You can’t win titles like “Best Sommelier in the Loire Valley” — or place runner-up in the national version — without an exhaustive knowledge of individual appellations and their seemingly endless, often minutely different, rules and specifications. It was no wonder that Pascaline Lepeltier cinched the Master Sommelier exam here in the U.S., and I was excited to sit down with her to taste and chat at the Maison de la Région Languedoc-Roussillon.
The region is, in her words, “complicated.” There is no defining variety, like Pinot Noir in Burgundy, and there is a long history of making generic wines that were, according to her, “Not the wines of our parents, but our grandparents.” Overproduction has been an issue since the 19th century — the climate is just too good for growing grapes. These days, though, other countries as close to France as Spain and as far away as Australia, can make similarly innocuous wines for less.
“There is no choice then for vignerons to survive, but to improve the quality,” Lepeltier says, referring to both individual producers and the various local co-operatives. There is an opportunity, though, in the relatively wide availability of very old vines. In Burgundy, a plot of vines planted when Baby Boomers were born would command major-league prices, but across the Languedoc-Rousillon, plantings of century-old Carignan and Macabeo are relatively affordable.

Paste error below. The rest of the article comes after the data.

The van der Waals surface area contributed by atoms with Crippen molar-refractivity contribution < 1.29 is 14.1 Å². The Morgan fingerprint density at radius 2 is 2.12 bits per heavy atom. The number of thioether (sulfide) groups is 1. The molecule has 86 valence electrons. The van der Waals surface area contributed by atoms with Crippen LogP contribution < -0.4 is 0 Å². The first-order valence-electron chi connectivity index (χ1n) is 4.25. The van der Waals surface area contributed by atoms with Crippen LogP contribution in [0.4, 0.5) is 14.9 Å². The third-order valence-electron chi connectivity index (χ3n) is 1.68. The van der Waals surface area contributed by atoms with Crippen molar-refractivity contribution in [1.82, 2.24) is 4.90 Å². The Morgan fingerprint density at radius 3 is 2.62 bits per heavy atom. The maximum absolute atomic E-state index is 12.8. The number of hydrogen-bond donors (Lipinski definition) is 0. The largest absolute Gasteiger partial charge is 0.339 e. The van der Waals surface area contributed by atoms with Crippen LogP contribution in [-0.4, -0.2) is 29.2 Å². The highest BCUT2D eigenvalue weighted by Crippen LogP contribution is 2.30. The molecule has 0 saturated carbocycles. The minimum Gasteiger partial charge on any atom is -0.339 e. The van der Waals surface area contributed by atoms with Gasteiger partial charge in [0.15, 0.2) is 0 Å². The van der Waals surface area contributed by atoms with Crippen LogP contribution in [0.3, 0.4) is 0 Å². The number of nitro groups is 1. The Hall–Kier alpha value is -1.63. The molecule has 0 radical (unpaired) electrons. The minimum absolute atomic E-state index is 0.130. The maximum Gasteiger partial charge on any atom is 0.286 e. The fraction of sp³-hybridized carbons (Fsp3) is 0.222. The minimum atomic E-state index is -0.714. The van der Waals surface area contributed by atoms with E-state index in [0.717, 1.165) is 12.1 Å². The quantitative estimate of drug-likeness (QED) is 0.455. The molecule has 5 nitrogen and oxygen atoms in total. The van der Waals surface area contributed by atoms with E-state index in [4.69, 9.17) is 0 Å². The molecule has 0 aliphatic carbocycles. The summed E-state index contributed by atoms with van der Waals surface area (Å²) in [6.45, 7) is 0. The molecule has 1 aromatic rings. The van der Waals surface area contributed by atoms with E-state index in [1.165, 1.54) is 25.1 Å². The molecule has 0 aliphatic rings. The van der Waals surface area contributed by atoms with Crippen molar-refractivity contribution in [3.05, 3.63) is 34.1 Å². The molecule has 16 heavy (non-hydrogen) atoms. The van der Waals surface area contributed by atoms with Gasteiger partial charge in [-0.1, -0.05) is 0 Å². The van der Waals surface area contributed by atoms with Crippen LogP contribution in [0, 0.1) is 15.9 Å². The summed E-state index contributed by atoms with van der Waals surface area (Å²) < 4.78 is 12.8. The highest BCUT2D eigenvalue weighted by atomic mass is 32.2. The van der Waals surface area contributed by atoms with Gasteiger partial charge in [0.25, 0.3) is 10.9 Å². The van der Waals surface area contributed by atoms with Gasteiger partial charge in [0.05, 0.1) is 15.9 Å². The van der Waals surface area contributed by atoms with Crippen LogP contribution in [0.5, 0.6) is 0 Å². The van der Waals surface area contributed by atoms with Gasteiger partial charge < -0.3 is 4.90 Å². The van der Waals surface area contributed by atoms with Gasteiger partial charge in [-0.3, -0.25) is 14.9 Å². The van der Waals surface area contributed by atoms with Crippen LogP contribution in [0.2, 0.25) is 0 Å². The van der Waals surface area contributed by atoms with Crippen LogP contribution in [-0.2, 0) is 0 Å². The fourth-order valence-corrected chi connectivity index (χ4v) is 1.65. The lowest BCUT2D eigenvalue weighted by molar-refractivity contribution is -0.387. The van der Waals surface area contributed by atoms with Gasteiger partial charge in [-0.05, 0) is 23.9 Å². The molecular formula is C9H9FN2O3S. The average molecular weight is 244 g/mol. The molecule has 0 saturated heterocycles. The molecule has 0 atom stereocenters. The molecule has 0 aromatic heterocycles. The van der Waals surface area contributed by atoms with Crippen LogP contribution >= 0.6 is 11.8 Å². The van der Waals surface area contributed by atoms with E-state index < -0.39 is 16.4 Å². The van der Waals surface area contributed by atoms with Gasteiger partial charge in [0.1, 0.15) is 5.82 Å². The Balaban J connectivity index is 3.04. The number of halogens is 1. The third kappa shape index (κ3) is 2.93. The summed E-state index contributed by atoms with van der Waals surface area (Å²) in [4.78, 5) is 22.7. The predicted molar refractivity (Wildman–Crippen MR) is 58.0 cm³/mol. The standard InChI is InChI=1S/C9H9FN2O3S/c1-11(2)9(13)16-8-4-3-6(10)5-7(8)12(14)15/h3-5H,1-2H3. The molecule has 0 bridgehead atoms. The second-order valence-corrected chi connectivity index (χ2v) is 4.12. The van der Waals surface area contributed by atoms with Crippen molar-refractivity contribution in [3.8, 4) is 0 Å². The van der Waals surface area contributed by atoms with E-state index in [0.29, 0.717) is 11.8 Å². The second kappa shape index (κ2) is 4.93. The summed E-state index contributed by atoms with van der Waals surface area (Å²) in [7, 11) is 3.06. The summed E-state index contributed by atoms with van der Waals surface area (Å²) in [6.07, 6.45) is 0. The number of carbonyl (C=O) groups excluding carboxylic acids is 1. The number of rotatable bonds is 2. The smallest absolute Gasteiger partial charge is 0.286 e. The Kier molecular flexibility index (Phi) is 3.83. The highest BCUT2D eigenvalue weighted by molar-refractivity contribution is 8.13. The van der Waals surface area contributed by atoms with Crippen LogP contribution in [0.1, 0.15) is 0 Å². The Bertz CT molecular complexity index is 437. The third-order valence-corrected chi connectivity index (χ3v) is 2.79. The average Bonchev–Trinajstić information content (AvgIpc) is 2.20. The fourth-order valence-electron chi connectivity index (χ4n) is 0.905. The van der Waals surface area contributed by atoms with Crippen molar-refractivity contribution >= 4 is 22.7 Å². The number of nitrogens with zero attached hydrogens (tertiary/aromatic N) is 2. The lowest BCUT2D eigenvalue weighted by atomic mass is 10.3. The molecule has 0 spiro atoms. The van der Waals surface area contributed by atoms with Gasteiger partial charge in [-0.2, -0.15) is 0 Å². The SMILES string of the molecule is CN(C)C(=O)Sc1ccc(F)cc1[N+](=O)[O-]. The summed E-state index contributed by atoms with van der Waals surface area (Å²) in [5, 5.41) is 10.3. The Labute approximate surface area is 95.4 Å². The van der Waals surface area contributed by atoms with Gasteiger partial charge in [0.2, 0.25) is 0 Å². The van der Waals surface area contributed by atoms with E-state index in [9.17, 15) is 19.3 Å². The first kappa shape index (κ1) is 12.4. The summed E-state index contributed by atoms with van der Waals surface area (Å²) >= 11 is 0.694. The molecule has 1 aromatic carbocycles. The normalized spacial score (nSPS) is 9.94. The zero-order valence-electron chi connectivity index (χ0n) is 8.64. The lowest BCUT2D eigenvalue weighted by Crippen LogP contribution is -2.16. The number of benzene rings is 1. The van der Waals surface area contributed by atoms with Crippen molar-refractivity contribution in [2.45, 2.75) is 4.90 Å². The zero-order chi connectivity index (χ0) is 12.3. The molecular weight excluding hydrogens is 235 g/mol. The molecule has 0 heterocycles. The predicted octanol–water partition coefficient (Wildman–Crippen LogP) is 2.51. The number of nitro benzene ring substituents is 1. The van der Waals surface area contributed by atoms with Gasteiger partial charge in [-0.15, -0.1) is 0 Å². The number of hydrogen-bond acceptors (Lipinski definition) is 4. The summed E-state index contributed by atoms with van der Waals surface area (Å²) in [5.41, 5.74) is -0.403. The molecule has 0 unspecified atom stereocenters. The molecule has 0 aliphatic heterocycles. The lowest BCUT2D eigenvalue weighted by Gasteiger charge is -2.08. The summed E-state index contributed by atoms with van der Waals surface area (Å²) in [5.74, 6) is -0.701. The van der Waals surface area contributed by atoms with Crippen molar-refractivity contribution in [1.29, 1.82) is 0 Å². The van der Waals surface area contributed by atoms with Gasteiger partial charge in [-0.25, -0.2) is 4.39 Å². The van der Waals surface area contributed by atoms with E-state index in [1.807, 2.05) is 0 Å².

This has not gone unnoticed, and one of reasons the region is so dynamic is because of an influx of what Lepeltier calls, “foreigners.” Although there are certainly people coming from Ireland or the New World to snap up old wineries, Parisians, Burgundians and the Bordelaise have all taken an interest, bringing with them a new sense of how to produce wines of quality.
In her opinion the single thing that will distinguish the Languedoc from other wine regions, in France and internationally, is very simple: “Individualité.”
What the Languedoc had lacked for much of its life was personality. When you compare its evolution to that of Burgundy, Champagne or even the Rhône, the discrepancy is that all of these regions had a set of strong personalities that dictated the perception of the region as a whole. In her six trips to the region, she has found no shortage of these individuals, and although her deep knowledge of the minutiae was obvious, many of the wines she was excited about made their wines in the more broad Vin de Pays or Vin de France appellations.
It can be confusing for the consumer, as some of the most sought-after wines, like Grange de Pères (which is bottled as Vin de Pays de l’Hérault) are labeled generically, so Lepeltier's advice is, “know your producers.”